Pan-European foundation statute inches towards final vote

first_imgThe tax provisions contained in the proposal for a European Foundation Statute (EFS) have been withdrawn, following a meeting of COREPER ­– the group of EU member states’ political representatives – on 8 November.The EFS proposal, currently going through the EU legislative process, establishes a constitution for a pan-European foundation (FE) operating across borders, removing the requirement for foundations operating in different jurisdictions to set up separate legal entities in each country.It is generally supported by the European foundation sector because it would provide a single set of rules for European foundations, helping to reduce the costs and uncertainty involved in cross-border activities.It could also stimulate cross-border donations, and provide a level of transparency and accountability to individual foundations set up under its framework. 

 It would not, however, replace existing national laws, but would be optional and complementary.The tax elements in the original proposal provided for automatic equivalency between FEs and national foundations, which would have included access to tax breaks where these are available to public benefit entities in individual countries.But they have been a major stumbling block in the path towards achieving directive status, with some experts warning that the provisions threaten to halt its progress at the final hurdle. European Foundation Centre (EFC), which advocated the case for an EFS for several years, said the recent changes would lead to “a good compromise text”, taking on board views from the foundation sector to produce an accessible and trustworthy legal tool, and also taking a pragmatic approach on issues including proportionate audit rules, disbursement practices and economic activities.However, Emmanuelle Faure, European affairs senior officer at the EFC, said: “While the withdrawal of the tax provisions is viewed as a welcome compromise by the vast majority of the member states, it may lead a few others to question the value of the revised proposal.”She added: “There is certainly no doubt in the sector. The sector is sending a strong signal to the European Commission, the EU Presidency and national ministries that it wants no further delay on the statute and urges them to adopt it by the end of 2014.”Work on producing a text that is more likely to get unanimous approval had accelerated over the summer.The decision to drop the tax provisions followed the presentation of a compromise text by the Lithuanian EU presidency to member states’ technical experts in early September.Other changes included a more restrictive approach to the formation of FEs, especially in relation to mergers; the redrafting of annual disbursement provisions; and the clarification that normal asset management is not an economic activity (which could otherwise affect the non-profit making status of foundations under the directive).The EFC is now calling on foundations throughout Europe to ask their own national government and permanent representations in Brussels to back the statute, by 31 November.–.aspxThe Lithuanian EU presidency will redraft the EFS proposal for review by national experts on 6 December, with the focus on the non-tax-related provisions.The final step in the process to create a regulation will be a vote by all 28 member states, which must be unanimously in favour for the proposal to become law.last_img read more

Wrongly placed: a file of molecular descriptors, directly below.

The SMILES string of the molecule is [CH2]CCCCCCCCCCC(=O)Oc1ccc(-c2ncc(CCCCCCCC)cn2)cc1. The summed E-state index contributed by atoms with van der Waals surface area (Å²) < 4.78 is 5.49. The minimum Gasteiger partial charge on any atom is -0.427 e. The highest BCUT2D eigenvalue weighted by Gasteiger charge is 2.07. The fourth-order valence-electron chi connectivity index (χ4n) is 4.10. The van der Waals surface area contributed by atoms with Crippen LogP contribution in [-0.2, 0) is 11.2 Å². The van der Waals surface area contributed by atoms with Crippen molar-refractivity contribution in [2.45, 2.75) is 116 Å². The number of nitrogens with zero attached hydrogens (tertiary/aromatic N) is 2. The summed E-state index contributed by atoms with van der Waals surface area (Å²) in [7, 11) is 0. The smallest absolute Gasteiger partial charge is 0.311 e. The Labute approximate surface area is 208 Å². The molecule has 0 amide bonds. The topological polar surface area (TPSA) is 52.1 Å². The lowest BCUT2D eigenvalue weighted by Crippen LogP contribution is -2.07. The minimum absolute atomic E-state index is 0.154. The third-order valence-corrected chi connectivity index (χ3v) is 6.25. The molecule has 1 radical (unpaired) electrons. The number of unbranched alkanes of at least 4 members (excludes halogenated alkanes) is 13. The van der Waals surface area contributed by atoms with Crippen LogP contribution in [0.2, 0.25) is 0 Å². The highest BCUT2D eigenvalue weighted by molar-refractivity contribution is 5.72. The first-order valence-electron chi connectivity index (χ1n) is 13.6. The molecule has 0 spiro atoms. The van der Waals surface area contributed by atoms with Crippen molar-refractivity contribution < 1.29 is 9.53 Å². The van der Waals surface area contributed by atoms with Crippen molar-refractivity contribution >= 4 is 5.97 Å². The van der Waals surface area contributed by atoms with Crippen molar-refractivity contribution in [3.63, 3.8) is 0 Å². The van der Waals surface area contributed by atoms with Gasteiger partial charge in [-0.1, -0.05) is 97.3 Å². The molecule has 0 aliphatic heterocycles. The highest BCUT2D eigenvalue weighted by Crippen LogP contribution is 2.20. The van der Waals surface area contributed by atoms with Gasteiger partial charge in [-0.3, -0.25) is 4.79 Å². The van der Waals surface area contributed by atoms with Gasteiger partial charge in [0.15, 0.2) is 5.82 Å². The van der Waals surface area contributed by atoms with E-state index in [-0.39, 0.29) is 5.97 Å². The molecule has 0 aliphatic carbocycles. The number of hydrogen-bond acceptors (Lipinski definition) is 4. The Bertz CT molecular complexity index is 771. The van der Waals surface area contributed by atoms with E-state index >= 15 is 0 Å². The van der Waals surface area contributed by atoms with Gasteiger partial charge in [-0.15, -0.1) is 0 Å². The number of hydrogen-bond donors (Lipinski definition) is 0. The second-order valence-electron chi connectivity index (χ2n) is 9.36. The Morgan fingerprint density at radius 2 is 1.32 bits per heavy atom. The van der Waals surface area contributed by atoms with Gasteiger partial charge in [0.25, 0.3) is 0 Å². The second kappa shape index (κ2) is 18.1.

In Wheddon’s 3rd season, Orange finding early success